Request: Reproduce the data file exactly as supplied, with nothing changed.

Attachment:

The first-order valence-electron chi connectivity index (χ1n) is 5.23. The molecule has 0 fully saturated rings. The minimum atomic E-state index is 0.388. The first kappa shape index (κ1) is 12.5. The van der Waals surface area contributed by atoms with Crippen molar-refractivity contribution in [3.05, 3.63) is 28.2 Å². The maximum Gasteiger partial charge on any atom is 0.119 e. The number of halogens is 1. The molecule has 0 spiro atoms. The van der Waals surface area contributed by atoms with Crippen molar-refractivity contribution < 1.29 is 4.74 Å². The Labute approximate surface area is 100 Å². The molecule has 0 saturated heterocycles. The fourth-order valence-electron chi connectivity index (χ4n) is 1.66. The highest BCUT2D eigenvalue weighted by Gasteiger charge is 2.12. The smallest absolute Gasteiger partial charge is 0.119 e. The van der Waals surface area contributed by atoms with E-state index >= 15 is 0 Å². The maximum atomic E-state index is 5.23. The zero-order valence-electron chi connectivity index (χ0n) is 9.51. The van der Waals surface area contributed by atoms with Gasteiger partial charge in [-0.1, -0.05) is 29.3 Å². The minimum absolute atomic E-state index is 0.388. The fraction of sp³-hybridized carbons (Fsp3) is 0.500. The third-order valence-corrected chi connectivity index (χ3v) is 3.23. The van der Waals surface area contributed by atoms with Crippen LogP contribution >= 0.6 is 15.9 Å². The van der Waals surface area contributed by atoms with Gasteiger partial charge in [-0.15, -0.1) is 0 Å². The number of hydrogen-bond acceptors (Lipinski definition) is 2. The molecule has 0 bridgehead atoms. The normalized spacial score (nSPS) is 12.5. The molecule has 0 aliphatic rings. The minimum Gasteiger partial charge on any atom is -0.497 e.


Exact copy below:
The first-order valence-electron chi connectivity index (χ1n) is 5.23. The molecule has 0 fully saturated rings. The minimum atomic E-state index is 0.388. The first kappa shape index (κ1) is 12.5. The van der Waals surface area contributed by atoms with Crippen molar-refractivity contribution in [3.05, 3.63) is 28.2 Å². The maximum Gasteiger partial charge on any atom is 0.119 e. The number of halogens is 1. The molecule has 0 spiro atoms. The van der Waals surface area contributed by atoms with Crippen molar-refractivity contribution < 1.29 is 4.74 Å². The Labute approximate surface area is 100 Å². The molecule has 0 saturated heterocycles. The fourth-order valence-electron chi connectivity index (χ4n) is 1.66. The highest BCUT2D eigenvalue weighted by Gasteiger charge is 2.12. The smallest absolute Gasteiger partial charge is 0.119 e. The van der Waals surface area contributed by atoms with E-state index >= 15 is 0 Å². The maximum atomic E-state index is 5.23. The zero-order valence-electron chi connectivity index (χ0n) is 9.51. The van der Waals surface area contributed by atoms with Gasteiger partial charge in [-0.1, -0.05) is 29.3 Å². The minimum absolute atomic E-state index is 0.388. The fraction of sp³-hybridized carbons (Fsp3) is 0.500. The third-order valence-corrected chi connectivity index (χ3v) is 3.23. The van der Waals surface area contributed by atoms with Crippen LogP contribution >= 0.6 is 15.9 Å². The van der Waals surface area contributed by atoms with Gasteiger partial charge in [-0.15, -0.1) is 0 Å². The number of hydrogen-bond acceptors (Lipinski definition) is 2. The molecule has 0 bridgehead atoms. The normalized spacial score (nSPS) is 12.5. The molecule has 0 aliphatic rings. The minimum Gasteiger partial charge on any atom is -0.497 e.